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Re: Handling large files with Emacs

From: Jambunathan K
Subject: Re: Handling large files with Emacs
Date: Wed, 24 Oct 2012 14:52:07 +0530
User-agent: Gnus/5.13 (Gnus v5.13) Emacs/24.2.50 (gnu/linux)

Tom <> writes:

> Eli Zaretskii <eliz <at>> writes:
>> That's ridiculously small.  I routinely edit files approaching 500MB
>> without any problems, and that's on a 32-bit machine, whereas yours is
>> a 64-bit one.  So something is seriously wrong with your system, or
>> maybe with the Emacs binary (but I can hardly believe it).
> I think it's because syntax highlight or something. When I try opening
> SQL dumps (say, 200MB) then Emacs grinds to a halt for a minute or
> so, and moving in the file is very slow even after that.

Have you experimented with `font-lock-maximum-size' together with

,----[ C-h v font-lock-maximum-size RET ]
| font-lock-maximum-size is a variable defined in `font-lock.el'.
| Its value is 256000
|   This variable is obsolete since 24.1.
| Documentation:
| Maximum buffer size for unsupported buffer fontification.
| When `font-lock-support-mode' is nil, only buffers smaller than
| this are fontified.  This variable has no effect if a Font Lock
| support mode (usually `jit-lock-mode') is enabled.
| If nil, means size is irrelevant.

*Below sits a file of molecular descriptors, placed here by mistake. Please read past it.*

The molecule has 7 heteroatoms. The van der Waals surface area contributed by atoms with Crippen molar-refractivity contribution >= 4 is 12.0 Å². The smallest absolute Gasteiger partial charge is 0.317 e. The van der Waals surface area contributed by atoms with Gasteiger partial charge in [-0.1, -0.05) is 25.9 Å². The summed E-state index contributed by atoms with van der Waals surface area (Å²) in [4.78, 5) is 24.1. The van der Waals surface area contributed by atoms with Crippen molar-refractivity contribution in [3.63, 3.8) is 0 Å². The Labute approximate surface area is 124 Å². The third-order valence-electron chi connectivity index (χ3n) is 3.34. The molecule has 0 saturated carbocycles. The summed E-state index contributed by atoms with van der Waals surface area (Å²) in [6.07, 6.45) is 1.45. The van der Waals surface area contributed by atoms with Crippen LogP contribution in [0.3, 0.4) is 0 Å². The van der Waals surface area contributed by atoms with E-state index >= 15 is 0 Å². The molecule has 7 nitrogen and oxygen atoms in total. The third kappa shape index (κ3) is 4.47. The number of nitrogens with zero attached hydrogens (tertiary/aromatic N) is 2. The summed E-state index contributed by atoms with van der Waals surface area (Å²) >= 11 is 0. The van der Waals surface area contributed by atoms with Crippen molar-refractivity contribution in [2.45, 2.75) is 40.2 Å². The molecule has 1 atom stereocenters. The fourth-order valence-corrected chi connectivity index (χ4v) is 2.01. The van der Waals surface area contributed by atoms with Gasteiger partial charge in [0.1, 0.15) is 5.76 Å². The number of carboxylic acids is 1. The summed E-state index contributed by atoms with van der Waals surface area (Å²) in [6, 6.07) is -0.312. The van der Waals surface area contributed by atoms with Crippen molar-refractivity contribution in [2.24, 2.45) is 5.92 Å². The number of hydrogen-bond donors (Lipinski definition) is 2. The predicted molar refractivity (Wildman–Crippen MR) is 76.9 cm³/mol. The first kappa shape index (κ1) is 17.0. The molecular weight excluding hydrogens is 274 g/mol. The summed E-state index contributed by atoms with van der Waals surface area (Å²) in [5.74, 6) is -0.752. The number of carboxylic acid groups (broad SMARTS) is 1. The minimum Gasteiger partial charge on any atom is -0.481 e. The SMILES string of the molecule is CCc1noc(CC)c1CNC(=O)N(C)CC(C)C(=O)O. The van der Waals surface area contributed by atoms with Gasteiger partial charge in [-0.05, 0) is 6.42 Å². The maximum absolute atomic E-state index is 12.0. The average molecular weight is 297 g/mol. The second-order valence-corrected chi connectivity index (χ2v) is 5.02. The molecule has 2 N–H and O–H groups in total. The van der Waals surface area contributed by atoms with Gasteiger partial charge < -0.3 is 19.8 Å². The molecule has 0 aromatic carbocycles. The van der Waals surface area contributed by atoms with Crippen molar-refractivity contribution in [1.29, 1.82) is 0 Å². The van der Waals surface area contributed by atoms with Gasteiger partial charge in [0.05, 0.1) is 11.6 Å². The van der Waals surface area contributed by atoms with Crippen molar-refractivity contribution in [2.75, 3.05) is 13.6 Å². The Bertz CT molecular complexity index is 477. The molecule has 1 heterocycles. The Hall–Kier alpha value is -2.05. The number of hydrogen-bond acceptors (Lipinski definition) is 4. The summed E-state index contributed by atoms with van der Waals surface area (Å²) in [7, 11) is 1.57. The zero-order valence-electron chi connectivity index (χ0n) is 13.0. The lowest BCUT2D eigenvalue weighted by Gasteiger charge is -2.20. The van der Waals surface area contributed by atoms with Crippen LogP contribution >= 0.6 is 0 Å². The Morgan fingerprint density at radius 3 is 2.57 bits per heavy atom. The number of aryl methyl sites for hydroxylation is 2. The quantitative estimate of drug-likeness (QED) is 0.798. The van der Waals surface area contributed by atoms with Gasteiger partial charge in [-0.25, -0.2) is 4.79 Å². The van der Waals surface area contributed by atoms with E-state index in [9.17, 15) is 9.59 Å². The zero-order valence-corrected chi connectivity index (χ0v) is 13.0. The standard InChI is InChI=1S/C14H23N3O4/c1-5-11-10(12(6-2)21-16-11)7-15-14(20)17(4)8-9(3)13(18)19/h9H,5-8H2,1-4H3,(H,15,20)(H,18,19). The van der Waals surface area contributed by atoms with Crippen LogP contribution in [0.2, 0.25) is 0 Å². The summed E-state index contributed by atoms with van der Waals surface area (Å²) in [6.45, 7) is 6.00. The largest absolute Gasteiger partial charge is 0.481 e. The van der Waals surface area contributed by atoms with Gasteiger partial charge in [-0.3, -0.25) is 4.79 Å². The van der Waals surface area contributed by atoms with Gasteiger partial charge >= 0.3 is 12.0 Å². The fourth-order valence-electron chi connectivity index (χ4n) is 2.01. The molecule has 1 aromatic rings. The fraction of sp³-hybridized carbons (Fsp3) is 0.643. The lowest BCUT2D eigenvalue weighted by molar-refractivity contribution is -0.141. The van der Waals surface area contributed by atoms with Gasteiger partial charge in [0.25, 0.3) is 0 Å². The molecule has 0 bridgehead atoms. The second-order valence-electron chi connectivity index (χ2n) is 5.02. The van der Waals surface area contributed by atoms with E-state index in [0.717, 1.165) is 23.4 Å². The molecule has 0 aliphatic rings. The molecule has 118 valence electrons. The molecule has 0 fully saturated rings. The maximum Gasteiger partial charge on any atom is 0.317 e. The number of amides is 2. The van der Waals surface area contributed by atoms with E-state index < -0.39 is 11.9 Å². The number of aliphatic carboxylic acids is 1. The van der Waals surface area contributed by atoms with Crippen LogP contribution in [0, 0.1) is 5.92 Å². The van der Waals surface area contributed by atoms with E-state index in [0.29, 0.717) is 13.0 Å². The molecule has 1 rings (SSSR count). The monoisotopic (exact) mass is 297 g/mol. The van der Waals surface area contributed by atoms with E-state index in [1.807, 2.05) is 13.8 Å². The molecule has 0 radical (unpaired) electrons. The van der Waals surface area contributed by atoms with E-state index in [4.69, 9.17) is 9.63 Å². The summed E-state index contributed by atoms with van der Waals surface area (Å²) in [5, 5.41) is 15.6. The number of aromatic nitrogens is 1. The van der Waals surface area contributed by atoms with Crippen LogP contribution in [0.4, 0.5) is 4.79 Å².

| If a list, each element should be a cons pair of the form (MAJOR-MODE . SIZE),
| where MAJOR-MODE is a symbol or t (meaning the default).  For example:
|  ((c-mode . 256000) (c++-mode . 256000) (rmail-mode . 1048576))
| means that the maximum size is 250K for buffers in C or C++ modes, one 
| for buffers in Rmail mode, and size is irrelevant otherwise.
| You can customize this variable.
| [back]

> If I don't use an .sql extension, so that the file is not opened
> in SQL mode then it's much better. So opening big files in fundamental
> mode works well, but if it has its own mode with syntax highlighting
> then it's pretty much unusable.
> I think Fab has a similar problem, because he opens the big file
> in Bibtex mode which also does it's own stuff, parsing the buffer
> with regexps for syntax highlighting, or something like this.


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